There is no character sheet either, again an interesting design innovation that Faith also explores. Instead, players use a number of cards sitting in front of them, plus some counters. It does have me wondering whether the character sheet has had its day. Again, something else to add to the mix for V&V!

Do I have any criticisms of PDC? Overall I think it is a solid game and enjoyed playing it. The setting, perhaps, is almost too redolent of Exalted to be called completely original, and indeed you could easily transpose PDC rules into the Exalted setting. There is little to separate the Solars and the Phoenixes.

The emphasis of seeking an heroic death has one flaw, which is that once a character is killed, it will take until the following dawn for them to return. In the meantime, they can possess another character as a sort of advisory spirit, providing them with a limited amount of aid, and allowing the player to continue to participate, rather than go off to make the next batch of tea. BUT, if your scenario is written to be completed in a single day, then that player is left with a reduced role for that session regardless. It is probably less bitter than seeing your D&D character of five years' play die, but still, if you can only advance through death, it is a factor that needs to be considered, and is probably best addressed in scenario and encounter design.

Finally, there is the mental jump players need to make from thinking as normal player characters, to being true heroes. This is similar to a group moving from playing D&D to something more meaty like King Arthur Pendragon. PDC is about the creation of heroic legends, not a glorified fantasy Delta Force. Players have an instinct for self-preservation which, in my case, has been ingrained by over 30 years of playing RPGs. It is difficult to shake this instinct and GMs with more seasoned groups will need to be aware of this and coach their players towards these roleplaying goals.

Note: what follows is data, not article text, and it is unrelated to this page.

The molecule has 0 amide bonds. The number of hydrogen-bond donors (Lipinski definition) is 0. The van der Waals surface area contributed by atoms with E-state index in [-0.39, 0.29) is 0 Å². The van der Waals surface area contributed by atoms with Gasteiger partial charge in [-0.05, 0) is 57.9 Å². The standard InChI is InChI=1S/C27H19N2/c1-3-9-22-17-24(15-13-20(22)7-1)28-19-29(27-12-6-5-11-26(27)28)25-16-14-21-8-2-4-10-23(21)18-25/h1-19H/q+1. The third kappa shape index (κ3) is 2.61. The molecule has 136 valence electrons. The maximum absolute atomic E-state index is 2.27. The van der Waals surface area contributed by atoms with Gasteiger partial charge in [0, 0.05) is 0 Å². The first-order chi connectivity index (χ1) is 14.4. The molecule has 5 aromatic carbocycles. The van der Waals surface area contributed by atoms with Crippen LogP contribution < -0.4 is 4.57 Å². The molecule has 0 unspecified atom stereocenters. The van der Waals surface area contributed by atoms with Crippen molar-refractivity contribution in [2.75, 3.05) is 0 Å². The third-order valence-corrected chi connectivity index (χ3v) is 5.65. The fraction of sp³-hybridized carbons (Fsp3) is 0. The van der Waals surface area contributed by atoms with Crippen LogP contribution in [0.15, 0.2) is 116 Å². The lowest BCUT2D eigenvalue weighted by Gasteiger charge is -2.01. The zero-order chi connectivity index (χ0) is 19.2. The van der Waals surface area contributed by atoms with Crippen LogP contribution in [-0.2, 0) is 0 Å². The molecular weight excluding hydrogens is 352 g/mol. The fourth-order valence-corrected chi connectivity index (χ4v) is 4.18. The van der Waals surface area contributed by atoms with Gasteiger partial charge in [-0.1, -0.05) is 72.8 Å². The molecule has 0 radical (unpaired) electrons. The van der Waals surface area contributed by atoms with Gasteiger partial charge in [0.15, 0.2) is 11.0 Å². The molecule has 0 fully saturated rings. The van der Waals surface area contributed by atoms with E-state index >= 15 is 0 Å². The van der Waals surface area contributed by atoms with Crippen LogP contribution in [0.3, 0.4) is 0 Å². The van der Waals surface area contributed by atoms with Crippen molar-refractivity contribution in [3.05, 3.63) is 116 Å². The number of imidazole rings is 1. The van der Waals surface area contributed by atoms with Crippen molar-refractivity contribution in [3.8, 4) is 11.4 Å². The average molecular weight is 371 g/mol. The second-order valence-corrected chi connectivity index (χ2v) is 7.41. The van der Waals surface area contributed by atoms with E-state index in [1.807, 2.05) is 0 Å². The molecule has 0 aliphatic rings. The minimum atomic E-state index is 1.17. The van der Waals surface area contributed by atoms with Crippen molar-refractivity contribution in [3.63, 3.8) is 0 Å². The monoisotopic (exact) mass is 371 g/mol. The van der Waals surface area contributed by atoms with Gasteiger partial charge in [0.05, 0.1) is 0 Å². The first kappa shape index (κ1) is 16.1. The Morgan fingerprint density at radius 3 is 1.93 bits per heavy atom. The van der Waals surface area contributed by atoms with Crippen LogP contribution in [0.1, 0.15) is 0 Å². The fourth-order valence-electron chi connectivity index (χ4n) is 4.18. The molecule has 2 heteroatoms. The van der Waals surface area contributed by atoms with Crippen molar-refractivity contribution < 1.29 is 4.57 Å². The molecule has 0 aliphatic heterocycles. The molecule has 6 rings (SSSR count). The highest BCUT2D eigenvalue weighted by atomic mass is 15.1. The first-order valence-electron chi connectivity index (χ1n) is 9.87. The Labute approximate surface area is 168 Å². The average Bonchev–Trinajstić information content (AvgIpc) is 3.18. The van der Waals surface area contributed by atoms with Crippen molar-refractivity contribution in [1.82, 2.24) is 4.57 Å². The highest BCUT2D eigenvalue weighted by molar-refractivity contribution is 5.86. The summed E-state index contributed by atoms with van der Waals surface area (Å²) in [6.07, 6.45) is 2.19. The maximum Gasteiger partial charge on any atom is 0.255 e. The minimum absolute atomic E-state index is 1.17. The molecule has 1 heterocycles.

Overall, I liked PDC and would play it again. There is a bit of a learning curve to grapple with, even for experienced gamers, but this is less to do with the complexity of the game than in its revolutionary aspects. I myself am grateful for the steer it has given me in my own thinking about my homebrew RPG.

2 comments:

  1. Good post and totally agree.

    Whilst the debate we had about the end part of the 2nd scenario was a valid one (we didn't believe more people could be saved) we should have gone back anyway having implored the commander to see reason. Oh well. Lesson learned!

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    1. Difficult decisions are made in times of war!

      I think the mission-based structure of the game perhaps creates an impression that there is a way to "win" the scenarios, but that is not the case, and I think it's important to remember that it is an rpg so the potential outcomes are infinite. Some of those outcomes will be better than others.